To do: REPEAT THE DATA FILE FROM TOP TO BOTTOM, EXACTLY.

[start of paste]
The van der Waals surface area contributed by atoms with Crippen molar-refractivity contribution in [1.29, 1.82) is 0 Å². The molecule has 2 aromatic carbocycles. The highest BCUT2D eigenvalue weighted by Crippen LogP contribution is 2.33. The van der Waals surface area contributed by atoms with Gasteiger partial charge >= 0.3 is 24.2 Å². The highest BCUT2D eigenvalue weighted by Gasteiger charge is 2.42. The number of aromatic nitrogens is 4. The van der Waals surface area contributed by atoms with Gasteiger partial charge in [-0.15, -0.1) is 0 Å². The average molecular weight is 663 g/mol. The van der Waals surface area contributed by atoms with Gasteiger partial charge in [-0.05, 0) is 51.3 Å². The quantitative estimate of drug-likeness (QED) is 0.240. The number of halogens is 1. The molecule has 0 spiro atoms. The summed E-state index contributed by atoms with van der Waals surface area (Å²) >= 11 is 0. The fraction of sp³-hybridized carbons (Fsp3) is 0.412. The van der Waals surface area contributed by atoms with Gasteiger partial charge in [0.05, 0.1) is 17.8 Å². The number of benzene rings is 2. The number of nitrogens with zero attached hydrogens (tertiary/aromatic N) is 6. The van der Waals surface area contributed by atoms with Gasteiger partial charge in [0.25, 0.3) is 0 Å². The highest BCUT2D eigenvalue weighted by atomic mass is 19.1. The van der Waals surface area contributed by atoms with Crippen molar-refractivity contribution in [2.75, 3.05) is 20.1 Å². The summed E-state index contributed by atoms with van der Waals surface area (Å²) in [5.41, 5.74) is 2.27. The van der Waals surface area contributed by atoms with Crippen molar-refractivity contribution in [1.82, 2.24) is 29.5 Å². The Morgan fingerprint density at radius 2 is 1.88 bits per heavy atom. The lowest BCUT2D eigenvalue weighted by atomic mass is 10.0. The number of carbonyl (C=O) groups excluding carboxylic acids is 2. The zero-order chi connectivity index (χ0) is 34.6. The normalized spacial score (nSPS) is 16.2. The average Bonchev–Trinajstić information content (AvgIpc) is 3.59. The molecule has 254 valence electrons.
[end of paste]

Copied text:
The van der Waals surface area contributed by atoms with Crippen molar-refractivity contribution in [1.29, 1.82) is 0 Å². The molecule has 2 aromatic carbocycles. The highest BCUT2D eigenvalue weighted by Crippen LogP contribution is 2.33. The van der Waals surface area contributed by atoms with Gasteiger partial charge >= 0.3 is 24.2 Å². The highest BCUT2D eigenvalue weighted by Gasteiger charge is 2.42. The number of aromatic nitrogens is 4. The van der Waals surface area contributed by atoms with Gasteiger partial charge in [-0.15, -0.1) is 0 Å². The average molecular weight is 663 g/mol. The van der Waals surface area contributed by atoms with Gasteiger partial charge in [-0.05, 0) is 51.3 Å². The quantitative estimate of drug-likeness (QED) is 0.240. The number of halogens is 1. The molecule has 0 spiro atoms. The summed E-state index contributed by atoms with van der Waals surface area (Å²) >= 11 is 0. The fraction of sp³-hybridized carbons (Fsp3) is 0.412. The van der Waals surface area contributed by atoms with Gasteiger partial charge in [0.05, 0.1) is 17.8 Å². The number of benzene rings is 2. The number of nitrogens with zero attached hydrogens (tertiary/aromatic N) is 6. The van der Waals surface area contributed by atoms with Gasteiger partial charge in [0.25, 0.3) is 0 Å². The highest BCUT2D eigenvalue weighted by atomic mass is 19.1. The van der Waals surface area contributed by atoms with Crippen molar-refractivity contribution in [2.75, 3.05) is 20.1 Å². The summed E-state index contributed by atoms with van der Waals surface area (Å²) in [5.41, 5.74) is 2.27. The van der Waals surface area contributed by atoms with Crippen molar-refractivity contribution in [1.82, 2.24) is 29.5 Å². The Morgan fingerprint density at radius 2 is 1.88 bits per heavy atom. The lowest BCUT2D eigenvalue weighted by atomic mass is 10.0. The number of carbonyl (C=O) groups excluding carboxylic acids is 2. The zero-order chi connectivity index (χ0) is 34.6. The normalized spacial score (nSPS) is 16.2. The average Bonchev–Trinajstić information content (AvgIpc) is 3.59. The molecule has 254 valence electrons.